This short book was probably my favorite of the trilogy to write (for more on the trilogy, please click here). It was also the most difficult. I faced two challenges, which are inherent in writing about people’s workdays.
First, people’s jobs vary a great deal. Many productivity tomes assume a corporate environment, but not everyone works that way. Indeed, a lot of people don’t. Typical advice on inboxes and meetings is less relevant for, say, teachers or retail store managers or independent artists. I wanted to write a career book that a broad section of people would find helpful.
Second, many people’s jobs aren’t that interesting to describe. I don’t mean that they aren’t important and socially beneficial, I just mean that the actions people are doing between 9 and 5 don’t lend themselves to a colorful manuscript. So this was another reason to seek out diverse folks who aren’t in meetings during the entirety of their working days. It took a lot of hunting to find people with unique jobs whose daily practices are relevant for all of us, but I hope I succeeded. Next Tuesday, you can let me know.
My key take-away from interviewing highly productive people is that work hours are more limited than they seem. If you work 40 hours a week, that’s around 2000 a year. If you work 60 hours a week, that’s around 3000, and almost no one works more than that (see p.45 in the June 2011 Monthly Labor Review for a discussion of overestimated workweeks). So 2000-3000 hours is your annual time budget. You want to make sure you invest those hours, rather than simply spend them, so that each hour counts more. Hours can generate returns, just like stocks.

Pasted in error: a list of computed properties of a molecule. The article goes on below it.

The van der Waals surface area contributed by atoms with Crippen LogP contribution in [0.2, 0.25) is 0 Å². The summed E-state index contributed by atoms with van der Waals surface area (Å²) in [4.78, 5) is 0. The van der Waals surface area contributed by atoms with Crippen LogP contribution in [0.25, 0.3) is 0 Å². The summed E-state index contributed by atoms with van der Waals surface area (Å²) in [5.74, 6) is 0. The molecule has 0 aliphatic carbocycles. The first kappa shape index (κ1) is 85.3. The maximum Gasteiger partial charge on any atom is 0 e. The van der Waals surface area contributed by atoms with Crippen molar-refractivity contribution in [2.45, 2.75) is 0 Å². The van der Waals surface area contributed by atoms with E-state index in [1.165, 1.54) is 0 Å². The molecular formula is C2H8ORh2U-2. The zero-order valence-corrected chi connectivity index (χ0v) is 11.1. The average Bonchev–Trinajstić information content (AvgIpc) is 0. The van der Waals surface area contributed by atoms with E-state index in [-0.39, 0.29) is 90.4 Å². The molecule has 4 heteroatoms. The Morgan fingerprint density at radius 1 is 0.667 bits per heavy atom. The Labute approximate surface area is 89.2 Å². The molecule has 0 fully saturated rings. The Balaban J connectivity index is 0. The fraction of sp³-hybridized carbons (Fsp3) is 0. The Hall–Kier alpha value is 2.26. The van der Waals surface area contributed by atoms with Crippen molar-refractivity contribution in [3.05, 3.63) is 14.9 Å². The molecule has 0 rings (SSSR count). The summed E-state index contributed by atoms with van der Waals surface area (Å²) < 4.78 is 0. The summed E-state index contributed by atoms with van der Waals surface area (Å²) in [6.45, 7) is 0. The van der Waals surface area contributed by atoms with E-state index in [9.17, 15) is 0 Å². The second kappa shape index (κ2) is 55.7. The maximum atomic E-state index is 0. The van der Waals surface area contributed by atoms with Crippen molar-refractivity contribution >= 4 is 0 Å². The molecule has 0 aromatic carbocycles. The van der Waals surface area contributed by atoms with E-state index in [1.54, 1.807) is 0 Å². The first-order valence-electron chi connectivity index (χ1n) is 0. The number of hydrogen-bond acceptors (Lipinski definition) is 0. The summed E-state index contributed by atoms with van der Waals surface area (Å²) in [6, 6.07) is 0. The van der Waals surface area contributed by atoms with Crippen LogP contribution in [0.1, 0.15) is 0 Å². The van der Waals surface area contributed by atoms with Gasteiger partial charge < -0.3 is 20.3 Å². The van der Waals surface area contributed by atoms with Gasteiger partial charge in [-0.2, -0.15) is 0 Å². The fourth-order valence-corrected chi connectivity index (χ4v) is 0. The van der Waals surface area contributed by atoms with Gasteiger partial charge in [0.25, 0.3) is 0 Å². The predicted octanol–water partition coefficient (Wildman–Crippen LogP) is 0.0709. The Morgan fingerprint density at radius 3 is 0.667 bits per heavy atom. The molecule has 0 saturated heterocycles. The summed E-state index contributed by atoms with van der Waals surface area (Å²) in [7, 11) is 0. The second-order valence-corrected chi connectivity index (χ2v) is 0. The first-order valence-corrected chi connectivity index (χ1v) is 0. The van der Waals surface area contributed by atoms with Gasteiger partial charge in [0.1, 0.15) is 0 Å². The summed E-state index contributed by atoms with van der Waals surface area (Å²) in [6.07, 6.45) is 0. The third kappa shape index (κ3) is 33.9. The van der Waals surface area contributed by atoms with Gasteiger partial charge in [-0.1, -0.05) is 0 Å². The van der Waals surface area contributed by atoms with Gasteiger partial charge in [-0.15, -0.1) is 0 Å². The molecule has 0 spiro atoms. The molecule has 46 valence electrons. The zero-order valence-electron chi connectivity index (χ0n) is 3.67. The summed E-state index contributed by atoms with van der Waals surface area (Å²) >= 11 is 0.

In the ebook, I discuss seven daily disciplines that can make each hour count more. All of these are a work in progress for me, though I certainly learned a lot while writing the book. I’m much more conscious of taking deliberate breaks when my energy ebbs. I’m starting to plan my weeks and my editorial calendar more formally, and while I used to view blogging as kind of a hobby, I’ve realized that it may be the most productive thing I do all day. It’s practice, which, over time, will hopefully improve my writing skills. It’s a way of putting my ideas out there so they can speak for me when I’m not around, and it’s a way of building community. That’s a lot of payoff per hour invested.
I’ll be writing more on these topics over the next few weeks, and will be discussing each of the disciplines, one at a time, for the seven weeks after launch. I’d be thrilled if you’d join me in this journey of building the careers we want in the time we have.